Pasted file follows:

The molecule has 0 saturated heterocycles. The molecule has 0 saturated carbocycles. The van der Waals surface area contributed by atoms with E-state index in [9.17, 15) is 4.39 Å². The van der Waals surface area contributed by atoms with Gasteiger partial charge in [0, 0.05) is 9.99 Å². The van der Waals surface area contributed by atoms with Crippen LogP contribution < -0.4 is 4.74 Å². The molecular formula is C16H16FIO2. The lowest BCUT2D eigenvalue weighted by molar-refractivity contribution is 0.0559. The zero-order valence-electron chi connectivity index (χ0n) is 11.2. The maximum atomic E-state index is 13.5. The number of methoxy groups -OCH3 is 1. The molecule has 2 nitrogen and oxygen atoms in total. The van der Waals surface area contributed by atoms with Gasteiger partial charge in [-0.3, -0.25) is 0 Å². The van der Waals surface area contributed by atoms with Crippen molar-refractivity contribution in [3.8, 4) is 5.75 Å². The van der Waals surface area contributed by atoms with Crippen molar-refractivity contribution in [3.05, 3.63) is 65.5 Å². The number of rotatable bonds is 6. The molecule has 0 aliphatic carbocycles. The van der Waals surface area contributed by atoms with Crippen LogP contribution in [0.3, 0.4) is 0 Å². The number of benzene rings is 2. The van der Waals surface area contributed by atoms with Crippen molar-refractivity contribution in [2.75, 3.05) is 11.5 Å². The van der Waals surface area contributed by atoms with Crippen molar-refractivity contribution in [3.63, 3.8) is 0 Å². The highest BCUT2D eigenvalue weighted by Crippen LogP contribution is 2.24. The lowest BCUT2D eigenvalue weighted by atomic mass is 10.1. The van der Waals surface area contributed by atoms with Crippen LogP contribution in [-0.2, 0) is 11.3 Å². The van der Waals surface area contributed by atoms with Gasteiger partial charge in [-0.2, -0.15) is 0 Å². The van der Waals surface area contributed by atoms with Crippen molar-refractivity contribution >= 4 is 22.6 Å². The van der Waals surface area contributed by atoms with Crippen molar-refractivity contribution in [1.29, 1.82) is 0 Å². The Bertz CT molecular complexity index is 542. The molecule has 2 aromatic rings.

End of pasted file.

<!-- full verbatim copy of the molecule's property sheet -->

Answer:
The molecule has 0 saturated heterocycles. The molecule has 0 saturated carbocycles. The van der Waals surface area contributed by atoms with E-state index in [9.17, 15) is 4.39 Å². The van der Waals surface area contributed by atoms with Gasteiger partial charge in [0, 0.05) is 9.99 Å². The van der Waals surface area contributed by atoms with Crippen LogP contribution < -0.4 is 4.74 Å². The molecular formula is C16H16FIO2. The lowest BCUT2D eigenvalue weighted by molar-refractivity contribution is 0.0559. The zero-order valence-electron chi connectivity index (χ0n) is 11.2. The maximum atomic E-state index is 13.5. The number of methoxy groups -OCH3 is 1. The molecule has 2 nitrogen and oxygen atoms in total. The van der Waals surface area contributed by atoms with Gasteiger partial charge in [-0.3, -0.25) is 0 Å². The van der Waals surface area contributed by atoms with Crippen molar-refractivity contribution in [3.8, 4) is 5.75 Å². The van der Waals surface area contributed by atoms with Crippen molar-refractivity contribution in [3.05, 3.63) is 65.5 Å². The number of rotatable bonds is 6. The molecule has 0 aliphatic carbocycles. The van der Waals surface area contributed by atoms with Crippen LogP contribution in [0.3, 0.4) is 0 Å². The number of benzene rings is 2. The van der Waals surface area contributed by atoms with Crippen molar-refractivity contribution in [2.75, 3.05) is 11.5 Å². The van der Waals surface area contributed by atoms with Crippen molar-refractivity contribution in [3.63, 3.8) is 0 Å². The highest BCUT2D eigenvalue weighted by Crippen LogP contribution is 2.24. The lowest BCUT2D eigenvalue weighted by atomic mass is 10.1. The van der Waals surface area contributed by atoms with Crippen LogP contribution in [-0.2, 0) is 11.3 Å². The van der Waals surface area contributed by atoms with Gasteiger partial charge in [-0.2, -0.15) is 0 Å². The van der Waals surface area contributed by atoms with Crippen molar-refractivity contribution >= 4 is 22.6 Å². The van der Waals surface area contributed by atoms with Crippen molar-refractivity contribution in [1.29, 1.82) is 0 Å². The Bertz CT molecular complexity index is 542. The molecule has 2 aromatic rings.